The Model Magnetic Configuration of the Extended Corona in the Solar Wind Formation Region 1footnote 11footnote 1Received 22 September 1998; accepted 12 April 1999; Phys. Chem. Earth, Vol. 25, No. 1-2, pp. 113-116, 2000

The Model Magnetic Configuration of the Extended Corona in the Solar Wind Formation Region 111Received 22 September 1998; accepted 12 April 1999; Phys. Chem. Earth, Vol. 25, No. 1-2, pp. 113-116, 2000

Igor Veselovsky    Olga Panasenco
Abstract

The coupling between small and large scale structures and processes on the Sun and in the heliosphere is important in the relation to the global magnetic configuration. Thin heliospheric current sheets play the leading role in this respect. The simple analytical model of the magnetic field configuration is constructed as a superposition of the three sources: 1) a point magnetic dipole in the center of the Sun, 2) a thin ring current sheet with the azimuthal current density near the equatorial plane and 3) a magnetic quadrupole in the center of the Sun. The model reproduces, in an asymptotically correct manner, the known geometry of the field lines during the declining phase and solar minimum years near the Sun (the dipole term) as well as at large distances in the domain of the superalfvenic solar wind in the heliosphere, where the thin current sheet dominates and according to Ulysses observations (Balogh et al., 1995; Smith et al., 1995). The model with the axial quadrupole term is appropriate to describe the North-South asymmetry of the field lines. The model may be used as a reasonable analytical interpolation between the both extreme asymptotic domains (inside the region of the intermediate distances ) when considering the problems of the solar wind dynamics and cosmic ray propagation theories.

address=Institute of Nuclear Physics, Moscow State University, Moscow 119899, Russia address=Institute of Nuclear Physics, Moscow State University, Moscow 119899, Russia

\XFMtitleblock\XFMtitleblockpostcode

1. Introduction

The magnetic configuration of the extended solar corona in the solar wind formation region plays an important role when considering questions related to the analyses of observed solar wind plasma characteristics and energetic particles in the heliosphere. There are no direct measurements of magnetic fields in these regions of space, and available indirect data obtained by remote sensing methods are scarce and sometimes contradictory (see, e.g., Bird and Edenhofer, 1990; Suess, 1993). Theoretical models, generally numerical ones are often based on the use of potential, force-free or other MHDapproaches without the sufficient attention to real electric currents. Different theoretical approaches are described in the literature (Schatten, 1971; Gleeson and Axford, 1976; Wang, 1995; Zhao and Hoeksema, 1995).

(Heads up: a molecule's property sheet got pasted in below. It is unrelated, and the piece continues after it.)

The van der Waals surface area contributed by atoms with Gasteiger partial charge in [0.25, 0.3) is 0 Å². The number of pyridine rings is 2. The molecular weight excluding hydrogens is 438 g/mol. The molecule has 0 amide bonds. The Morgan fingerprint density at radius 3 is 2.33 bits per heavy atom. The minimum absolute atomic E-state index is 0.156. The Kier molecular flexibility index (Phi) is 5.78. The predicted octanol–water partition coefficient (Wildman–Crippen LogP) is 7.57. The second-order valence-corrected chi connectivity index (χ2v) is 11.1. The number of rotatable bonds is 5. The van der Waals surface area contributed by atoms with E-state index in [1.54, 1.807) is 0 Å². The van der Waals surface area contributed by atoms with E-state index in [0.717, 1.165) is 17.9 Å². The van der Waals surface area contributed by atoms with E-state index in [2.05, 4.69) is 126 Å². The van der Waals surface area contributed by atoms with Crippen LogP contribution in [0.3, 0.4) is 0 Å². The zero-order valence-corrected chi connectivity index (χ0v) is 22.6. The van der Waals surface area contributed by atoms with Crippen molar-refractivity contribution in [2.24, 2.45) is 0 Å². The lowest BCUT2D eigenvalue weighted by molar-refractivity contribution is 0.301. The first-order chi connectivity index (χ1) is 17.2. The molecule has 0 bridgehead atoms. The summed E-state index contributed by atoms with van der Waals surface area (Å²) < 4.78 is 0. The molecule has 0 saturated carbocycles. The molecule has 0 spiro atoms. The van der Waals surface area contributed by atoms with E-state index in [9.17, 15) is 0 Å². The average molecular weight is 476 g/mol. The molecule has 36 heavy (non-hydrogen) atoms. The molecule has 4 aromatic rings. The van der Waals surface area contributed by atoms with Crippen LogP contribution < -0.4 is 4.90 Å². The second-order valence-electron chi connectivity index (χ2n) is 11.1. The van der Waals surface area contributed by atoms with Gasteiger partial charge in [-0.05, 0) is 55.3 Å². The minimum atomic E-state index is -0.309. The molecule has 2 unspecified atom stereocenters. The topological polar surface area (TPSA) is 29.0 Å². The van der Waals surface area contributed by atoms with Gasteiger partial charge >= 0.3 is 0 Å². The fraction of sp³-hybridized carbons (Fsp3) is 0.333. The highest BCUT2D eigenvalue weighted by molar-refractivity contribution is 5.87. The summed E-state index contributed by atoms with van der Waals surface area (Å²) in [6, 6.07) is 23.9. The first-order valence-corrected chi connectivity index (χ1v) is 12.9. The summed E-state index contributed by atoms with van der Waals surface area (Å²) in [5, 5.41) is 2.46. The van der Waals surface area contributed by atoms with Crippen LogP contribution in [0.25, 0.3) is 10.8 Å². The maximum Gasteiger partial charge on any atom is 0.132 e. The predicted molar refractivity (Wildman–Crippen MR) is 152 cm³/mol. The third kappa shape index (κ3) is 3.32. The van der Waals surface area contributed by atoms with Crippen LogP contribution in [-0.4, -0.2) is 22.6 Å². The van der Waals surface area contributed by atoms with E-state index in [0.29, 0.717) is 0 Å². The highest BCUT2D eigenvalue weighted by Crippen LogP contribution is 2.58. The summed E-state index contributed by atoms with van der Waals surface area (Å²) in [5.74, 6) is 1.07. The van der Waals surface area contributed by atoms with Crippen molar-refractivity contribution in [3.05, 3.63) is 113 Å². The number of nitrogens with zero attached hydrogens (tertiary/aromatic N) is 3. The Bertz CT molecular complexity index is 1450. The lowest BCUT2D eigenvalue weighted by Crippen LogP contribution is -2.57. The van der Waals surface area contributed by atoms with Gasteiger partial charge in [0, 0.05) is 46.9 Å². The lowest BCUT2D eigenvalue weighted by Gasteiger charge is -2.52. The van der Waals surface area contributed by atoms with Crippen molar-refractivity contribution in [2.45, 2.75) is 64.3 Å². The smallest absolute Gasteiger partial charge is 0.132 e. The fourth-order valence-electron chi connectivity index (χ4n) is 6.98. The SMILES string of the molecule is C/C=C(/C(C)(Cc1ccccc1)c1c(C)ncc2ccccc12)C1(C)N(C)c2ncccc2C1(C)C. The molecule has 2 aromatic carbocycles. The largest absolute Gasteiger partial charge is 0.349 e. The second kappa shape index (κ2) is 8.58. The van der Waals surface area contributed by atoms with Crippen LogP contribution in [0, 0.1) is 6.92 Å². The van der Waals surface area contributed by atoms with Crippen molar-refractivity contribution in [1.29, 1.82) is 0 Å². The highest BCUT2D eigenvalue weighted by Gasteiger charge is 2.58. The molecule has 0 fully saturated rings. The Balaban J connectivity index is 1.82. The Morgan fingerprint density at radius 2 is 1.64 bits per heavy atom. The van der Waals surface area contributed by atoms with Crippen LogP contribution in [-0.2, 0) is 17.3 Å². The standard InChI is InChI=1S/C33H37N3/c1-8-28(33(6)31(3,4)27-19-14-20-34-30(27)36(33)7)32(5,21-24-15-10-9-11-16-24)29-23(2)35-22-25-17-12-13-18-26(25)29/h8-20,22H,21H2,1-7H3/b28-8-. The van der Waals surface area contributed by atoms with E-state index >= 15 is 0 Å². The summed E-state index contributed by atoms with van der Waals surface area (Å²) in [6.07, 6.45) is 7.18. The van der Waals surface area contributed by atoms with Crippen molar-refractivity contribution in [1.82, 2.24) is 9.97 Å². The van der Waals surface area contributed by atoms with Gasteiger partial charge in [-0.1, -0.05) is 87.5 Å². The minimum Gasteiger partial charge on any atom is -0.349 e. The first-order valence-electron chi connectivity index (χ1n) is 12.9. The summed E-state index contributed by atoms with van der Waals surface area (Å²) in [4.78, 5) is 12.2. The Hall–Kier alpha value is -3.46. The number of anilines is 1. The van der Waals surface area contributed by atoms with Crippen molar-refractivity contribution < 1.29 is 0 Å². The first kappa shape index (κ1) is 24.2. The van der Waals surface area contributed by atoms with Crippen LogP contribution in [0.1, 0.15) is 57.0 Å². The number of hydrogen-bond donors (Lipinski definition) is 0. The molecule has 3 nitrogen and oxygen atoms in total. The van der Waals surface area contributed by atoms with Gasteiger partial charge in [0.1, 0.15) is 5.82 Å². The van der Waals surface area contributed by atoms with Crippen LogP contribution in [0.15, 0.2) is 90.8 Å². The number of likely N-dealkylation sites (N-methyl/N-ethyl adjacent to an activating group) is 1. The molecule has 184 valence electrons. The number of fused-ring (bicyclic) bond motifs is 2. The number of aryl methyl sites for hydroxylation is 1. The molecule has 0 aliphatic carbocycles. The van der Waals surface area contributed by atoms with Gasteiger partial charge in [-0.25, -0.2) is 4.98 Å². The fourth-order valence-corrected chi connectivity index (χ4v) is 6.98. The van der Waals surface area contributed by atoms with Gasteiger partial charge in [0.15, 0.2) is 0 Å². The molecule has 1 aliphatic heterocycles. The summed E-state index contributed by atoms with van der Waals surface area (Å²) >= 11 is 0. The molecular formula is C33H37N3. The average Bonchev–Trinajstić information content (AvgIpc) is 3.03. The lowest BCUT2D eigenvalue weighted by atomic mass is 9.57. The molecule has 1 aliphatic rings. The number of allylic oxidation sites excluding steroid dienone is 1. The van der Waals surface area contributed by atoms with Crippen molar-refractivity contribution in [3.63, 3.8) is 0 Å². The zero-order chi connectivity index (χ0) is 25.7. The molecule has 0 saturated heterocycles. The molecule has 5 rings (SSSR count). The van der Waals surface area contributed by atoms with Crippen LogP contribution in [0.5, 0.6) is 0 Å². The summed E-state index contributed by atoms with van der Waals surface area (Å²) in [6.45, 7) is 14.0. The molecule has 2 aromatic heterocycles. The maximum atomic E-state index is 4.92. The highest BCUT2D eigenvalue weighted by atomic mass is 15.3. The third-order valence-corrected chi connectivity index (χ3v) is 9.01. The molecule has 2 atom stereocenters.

The purpose of the present paper consists in an attempt to fill the existing gap. A simple analytical model is suggested taking into account qualitatively correctly the main observational information about the structure of the magnetic field in the extended solar corona and the heliosphere during solar minimum years, when the dipole component dominates. A model with the quadrupole term is appropriate to describe the North- South asymmetry.

The crucial point in choosing the model is the requirement that it should reproduce asymptotically correct at least the rough geometrical characteristics of the global three-dimensional magnetic field known at present both near the Sun and far from it.

2. Simplest analytical model

We consider the simplest model for solar minimum years, which is represented as a superposition of fields from two sources: a point magnetic dipole in the center of the Sun and an extremely thin ring current sheet in the equatorial plane with the surface current density . The analysis made earlier (Veselovsky, 1994) showed that it was a such concentrated current in the heliosphere that created the magnetic field , . There emerged all supporting reasons in favor of the present model for the description of the global structure of the magnetic field due to the Ulysses measurements that showed the constancy in the broad range of heliolatitudinal angles investigated up to .

One can neglect the solar rotation in the inner heliosphere, where . Just this domain we will consider.

In the present model the magnetic field is expressed by formulae

\AIPeqfont\AIPeqformat1
\AIPeqfont\AIPeqformat2

where - the dipole moment, - value of the magnetic field created by the surface current (Veselovsky, 1994). The jump of the field on the discontinuity equals .

It is convenient to use the physically plausible quantity , simply connected with the magnetic flux, and to express through it the typical length arising in Eq. (1) as well as the typical field . Then Eqs. (1), (2) will become

\AIPeqfont\AIPeqformat3
\AIPeqfont\AIPeqformat4

where is the dimensionless length.

3. Field structure

The equation for field lines using Eq. (3) and Eq. (4) gives

\AIPeqfont\AIPeqformat5

Equation (5) is integrated in a straightforward way. Its solution is

\AIPeqfont\AIPeqformat6

where C is an arbitrary constant of the integration, which is the parameter of field lines.